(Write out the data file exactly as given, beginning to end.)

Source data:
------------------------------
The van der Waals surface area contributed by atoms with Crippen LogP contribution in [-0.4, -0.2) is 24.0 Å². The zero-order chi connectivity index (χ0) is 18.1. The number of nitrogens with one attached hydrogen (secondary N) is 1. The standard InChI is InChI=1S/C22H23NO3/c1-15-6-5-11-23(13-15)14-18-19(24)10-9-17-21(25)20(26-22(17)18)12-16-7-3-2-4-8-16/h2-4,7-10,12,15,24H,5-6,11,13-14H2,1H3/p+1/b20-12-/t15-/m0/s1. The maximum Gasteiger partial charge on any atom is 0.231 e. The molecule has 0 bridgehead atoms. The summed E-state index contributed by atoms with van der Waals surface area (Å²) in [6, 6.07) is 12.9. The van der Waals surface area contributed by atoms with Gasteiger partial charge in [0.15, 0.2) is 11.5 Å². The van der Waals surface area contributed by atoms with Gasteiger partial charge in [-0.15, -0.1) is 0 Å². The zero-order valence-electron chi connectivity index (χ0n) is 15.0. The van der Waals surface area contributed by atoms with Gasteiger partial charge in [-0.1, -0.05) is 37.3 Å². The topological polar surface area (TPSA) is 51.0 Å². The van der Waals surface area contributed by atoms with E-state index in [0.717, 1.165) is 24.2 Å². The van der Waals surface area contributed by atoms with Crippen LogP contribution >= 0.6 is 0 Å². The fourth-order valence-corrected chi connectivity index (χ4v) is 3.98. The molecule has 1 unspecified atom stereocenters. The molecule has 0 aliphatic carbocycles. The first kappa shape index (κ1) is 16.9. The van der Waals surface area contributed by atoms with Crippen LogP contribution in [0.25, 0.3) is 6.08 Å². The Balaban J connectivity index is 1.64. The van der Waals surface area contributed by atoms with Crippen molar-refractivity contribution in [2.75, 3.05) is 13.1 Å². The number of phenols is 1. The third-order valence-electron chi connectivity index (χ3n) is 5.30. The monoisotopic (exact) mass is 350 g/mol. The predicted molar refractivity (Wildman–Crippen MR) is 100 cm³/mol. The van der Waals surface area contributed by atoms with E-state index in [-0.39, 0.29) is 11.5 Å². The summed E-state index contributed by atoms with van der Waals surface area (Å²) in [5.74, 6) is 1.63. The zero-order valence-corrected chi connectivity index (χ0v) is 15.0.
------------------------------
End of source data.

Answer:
The van der Waals surface area contributed by atoms with Crippen LogP contribution in [-0.4, -0.2) is 24.0 Å². The zero-order chi connectivity index (χ0) is 18.1. The number of nitrogens with one attached hydrogen (secondary N) is 1. The standard InChI is InChI=1S/C22H23NO3/c1-15-6-5-11-23(13-15)14-18-19(24)10-9-17-21(25)20(26-22(17)18)12-16-7-3-2-4-8-16/h2-4,7-10,12,15,24H,5-6,11,13-14H2,1H3/p+1/b20-12-/t15-/m0/s1. The maximum Gasteiger partial charge on any atom is 0.231 e. The molecule has 0 bridgehead atoms. The summed E-state index contributed by atoms with van der Waals surface area (Å²) in [6, 6.07) is 12.9. The van der Waals surface area contributed by atoms with Gasteiger partial charge in [0.15, 0.2) is 11.5 Å². The van der Waals surface area contributed by atoms with Gasteiger partial charge in [-0.15, -0.1) is 0 Å². The zero-order valence-electron chi connectivity index (χ0n) is 15.0. The van der Waals surface area contributed by atoms with Gasteiger partial charge in [-0.1, -0.05) is 37.3 Å². The topological polar surface area (TPSA) is 51.0 Å². The van der Waals surface area contributed by atoms with E-state index in [0.717, 1.165) is 24.2 Å². The van der Waals surface area contributed by atoms with Crippen LogP contribution >= 0.6 is 0 Å². The fourth-order valence-corrected chi connectivity index (χ4v) is 3.98. The molecule has 1 unspecified atom stereocenters. The molecule has 0 aliphatic carbocycles. The first kappa shape index (κ1) is 16.9. The van der Waals surface area contributed by atoms with Crippen LogP contribution in [0.25, 0.3) is 6.08 Å². The Balaban J connectivity index is 1.64. The van der Waals surface area contributed by atoms with Crippen molar-refractivity contribution in [2.75, 3.05) is 13.1 Å². The number of phenols is 1. The third-order valence-electron chi connectivity index (χ3n) is 5.30. The monoisotopic (exact) mass is 350 g/mol. The predicted molar refractivity (Wildman–Crippen MR) is 100 cm³/mol. The van der Waals surface area contributed by atoms with E-state index in [-0.39, 0.29) is 11.5 Å². The summed E-state index contributed by atoms with van der Waals surface area (Å²) in [5.74, 6) is 1.63. The zero-order valence-corrected chi connectivity index (χ0v) is 15.0.